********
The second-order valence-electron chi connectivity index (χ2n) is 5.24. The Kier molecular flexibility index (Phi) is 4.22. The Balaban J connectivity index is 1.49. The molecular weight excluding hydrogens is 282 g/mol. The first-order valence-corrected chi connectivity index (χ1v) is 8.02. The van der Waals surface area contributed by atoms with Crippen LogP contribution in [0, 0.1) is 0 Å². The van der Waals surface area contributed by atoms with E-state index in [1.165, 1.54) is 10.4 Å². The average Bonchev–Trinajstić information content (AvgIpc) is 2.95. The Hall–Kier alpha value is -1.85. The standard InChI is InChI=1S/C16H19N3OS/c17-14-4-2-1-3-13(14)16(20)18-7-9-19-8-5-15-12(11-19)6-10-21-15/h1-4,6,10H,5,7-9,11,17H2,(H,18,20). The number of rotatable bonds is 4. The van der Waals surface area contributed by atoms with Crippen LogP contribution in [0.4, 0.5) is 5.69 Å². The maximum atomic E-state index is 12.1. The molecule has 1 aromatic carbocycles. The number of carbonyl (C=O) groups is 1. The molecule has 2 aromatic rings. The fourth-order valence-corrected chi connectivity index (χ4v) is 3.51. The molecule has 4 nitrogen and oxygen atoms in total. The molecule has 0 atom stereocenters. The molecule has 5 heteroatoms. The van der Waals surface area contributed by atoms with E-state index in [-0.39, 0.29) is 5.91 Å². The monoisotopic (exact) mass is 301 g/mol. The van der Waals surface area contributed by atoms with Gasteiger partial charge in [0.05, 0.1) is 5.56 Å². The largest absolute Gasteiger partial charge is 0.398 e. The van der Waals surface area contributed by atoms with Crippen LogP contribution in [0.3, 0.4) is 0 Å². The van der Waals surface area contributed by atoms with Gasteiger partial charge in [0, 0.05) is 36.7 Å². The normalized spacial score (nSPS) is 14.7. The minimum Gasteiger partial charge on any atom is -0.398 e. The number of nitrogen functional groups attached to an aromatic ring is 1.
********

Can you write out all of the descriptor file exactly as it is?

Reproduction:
The second-order valence-electron chi connectivity index (χ2n) is 5.24. The Kier molecular flexibility index (Phi) is 4.22. The Balaban J connectivity index is 1.49. The molecular weight excluding hydrogens is 282 g/mol. The first-order valence-corrected chi connectivity index (χ1v) is 8.02. The van der Waals surface area contributed by atoms with Crippen LogP contribution in [0, 0.1) is 0 Å². The van der Waals surface area contributed by atoms with E-state index in [1.165, 1.54) is 10.4 Å². The average Bonchev–Trinajstić information content (AvgIpc) is 2.95. The Hall–Kier alpha value is -1.85. The standard InChI is InChI=1S/C16H19N3OS/c17-14-4-2-1-3-13(14)16(20)18-7-9-19-8-5-15-12(11-19)6-10-21-15/h1-4,6,10H,5,7-9,11,17H2,(H,18,20). The number of rotatable bonds is 4. The van der Waals surface area contributed by atoms with Crippen LogP contribution in [0.4, 0.5) is 5.69 Å². The maximum atomic E-state index is 12.1. The molecule has 1 aromatic carbocycles. The number of carbonyl (C=O) groups is 1. The molecule has 2 aromatic rings. The fourth-order valence-corrected chi connectivity index (χ4v) is 3.51. The molecule has 4 nitrogen and oxygen atoms in total. The molecule has 0 atom stereocenters. The molecule has 5 heteroatoms. The van der Waals surface area contributed by atoms with E-state index in [-0.39, 0.29) is 5.91 Å². The monoisotopic (exact) mass is 301 g/mol. The van der Waals surface area contributed by atoms with Gasteiger partial charge in [0.05, 0.1) is 5.56 Å². The largest absolute Gasteiger partial charge is 0.398 e. The van der Waals surface area contributed by atoms with Crippen LogP contribution in [0.3, 0.4) is 0 Å². The van der Waals surface area contributed by atoms with Gasteiger partial charge in [0, 0.05) is 36.7 Å². The normalized spacial score (nSPS) is 14.7. The minimum Gasteiger partial charge on any atom is -0.398 e. The number of nitrogen functional groups attached to an aromatic ring is 1.